Let’s talk about good things for a (brief) moment: The overall story arc with Kylo and Rey is good, and has some excellent surprises!

The same can be said for Luke and Kylo’s mishap story. It’s nice to get some decent background on what happened between them, and explanation of why things are they way they are at this point. It is also one of the film’s stories that plays into its messages.

Star Wars has transcended fandom to become somewhat of a religion for many of its followers. It has always aligned itself with a pseudo-biblical philosophy of light and dark that is easily identified with, and should be applauded for its truth. The messages being spread now include only some of the original preachings: the newer ideas are more reckless.

The issue of failure: this movie addresses it repeatedly. Luke fails Kylo. The resistance fails against the first order. Individuals fail small tasks in the story’s plot points, like Rose’s sister at the beginning, or she and Finn getting the intended code slicer from the casino. But the message of moving past it is a good one: perseverance and facing down overwhelming odds, which Star Wars has always been about. Being determined in the face of failure, which is good. And there was a small message about having faith in what you believe in, in the form of Rose sharing her necklace pendant and then getting it back once a good deed was performed with it. They continue to stand for what they believe in, and it pays off.. sometimes. Finn and Rose didn’t really accomplish anything with all their perseverance, so where’s the payoff to the lesson?

If only the film had stuck to this message alone…

Undercurrents of other messages muddy the waters and make the film stuffy. For example, there is a strong message of rebellion aimed at children. We are fed this message on Canto Bight when Finn and Rose are watching the horse-like creatures being acted upon with violence, to train them into obedience. The characters then free the creatures from their stalls and ride them through the establishments, trashing the whole place. We’re reminded of it at the end when we see the young boy with his new rebel ring.

But there’s a problem with the execution of this lesson. We are shown one act by one person, and were just told about the rest of the wrongdoing. So we should also think that it’s okay to destroy industry in general based upon one person’s word and another’s action? A whole building or town should suffer? “Keep what you love, don’t fight what you hate” right? So how is this a good example of the balance preached about in other parts of the movie? Our modern society faces issues like this all the time, where a single person overreacts in retaliation to something a small segment did. (Ex: disgruntled employees burning down buildings, teenagers committing acts of violence, etc.)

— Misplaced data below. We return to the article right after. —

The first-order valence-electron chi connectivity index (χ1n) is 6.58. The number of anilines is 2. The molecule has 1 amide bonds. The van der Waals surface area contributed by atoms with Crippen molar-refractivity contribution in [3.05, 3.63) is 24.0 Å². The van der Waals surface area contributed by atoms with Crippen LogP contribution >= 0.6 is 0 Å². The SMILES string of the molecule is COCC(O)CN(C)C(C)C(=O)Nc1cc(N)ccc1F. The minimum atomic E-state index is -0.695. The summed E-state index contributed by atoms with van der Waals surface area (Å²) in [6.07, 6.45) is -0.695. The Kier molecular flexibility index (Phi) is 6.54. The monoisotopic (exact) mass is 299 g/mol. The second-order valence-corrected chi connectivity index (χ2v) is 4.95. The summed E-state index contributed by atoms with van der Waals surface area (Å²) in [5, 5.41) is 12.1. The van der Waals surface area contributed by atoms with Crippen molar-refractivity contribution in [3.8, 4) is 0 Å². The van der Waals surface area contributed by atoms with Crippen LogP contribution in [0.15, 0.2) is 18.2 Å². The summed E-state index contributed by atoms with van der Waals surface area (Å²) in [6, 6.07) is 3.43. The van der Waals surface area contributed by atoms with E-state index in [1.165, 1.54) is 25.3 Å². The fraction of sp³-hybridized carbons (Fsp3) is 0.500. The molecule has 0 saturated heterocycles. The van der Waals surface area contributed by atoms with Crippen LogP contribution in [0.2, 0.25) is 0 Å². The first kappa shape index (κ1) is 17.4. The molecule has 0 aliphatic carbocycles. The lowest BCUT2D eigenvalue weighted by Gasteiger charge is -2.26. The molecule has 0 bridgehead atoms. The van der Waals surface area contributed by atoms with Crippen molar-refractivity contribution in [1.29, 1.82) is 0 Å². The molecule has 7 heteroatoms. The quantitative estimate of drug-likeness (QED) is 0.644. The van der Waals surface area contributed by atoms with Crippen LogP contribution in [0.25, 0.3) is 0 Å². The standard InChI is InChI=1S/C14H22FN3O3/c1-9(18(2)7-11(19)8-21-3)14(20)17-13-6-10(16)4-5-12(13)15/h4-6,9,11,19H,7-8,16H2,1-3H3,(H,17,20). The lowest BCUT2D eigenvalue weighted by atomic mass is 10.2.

[Side note: it’s hypocritical that such a message would be exemplified in this way, where individualism is ignored in order to fit a haphazard message, when Disney and so many others go out of their way to fight for social individualism, by overcoming generalizations and stereotypes through political correctness and casting choices.]

The original Rebellion was about fighting oppression and death, and the characters as well as ourselves bore witness to extreme acts that justified countering. Luke’s family was killed. Everyone on Alderaan was killed. The Jedi lead the resistant forces of good against evil, not a band of overreaction. Its supposed to be about justice and defense: mindfully controlling reactions and manipulating energy to work in positive ways.

Also, why is it so hard for the movie to choose a stance on death? Was being shown Snoke’s goofy dead face in a close-up shot supposed to get laughs? Because it did in my theater. We’re shown that death should be revered by Rose’s actions in the moment she saves Finn from flying into the cannon. However, just moments before that we were hit with “Hey, you’re not dead!” from Poe when they showed up unexpectedly, followed immediately by “where’s my droid?”. And we wonder why people pay so much more attention to their phones than things that might preserve human life, like driving responsibly. This film isn’t actually mature, it only thinks it is.

So don’t take anything seriously. Mock the force. Rebel without proper justification.

If we listen to Yoda’s words to Luke after he burns down the sacred Jedi texts, understanding that those we teach should grow beyond us, then let’s ask ourselves, “are these messages really what we want younger generations to carry into the world that comes after us?”

I think not.

Here’s to the hope of a decent fan edit.

-Will Reinhardt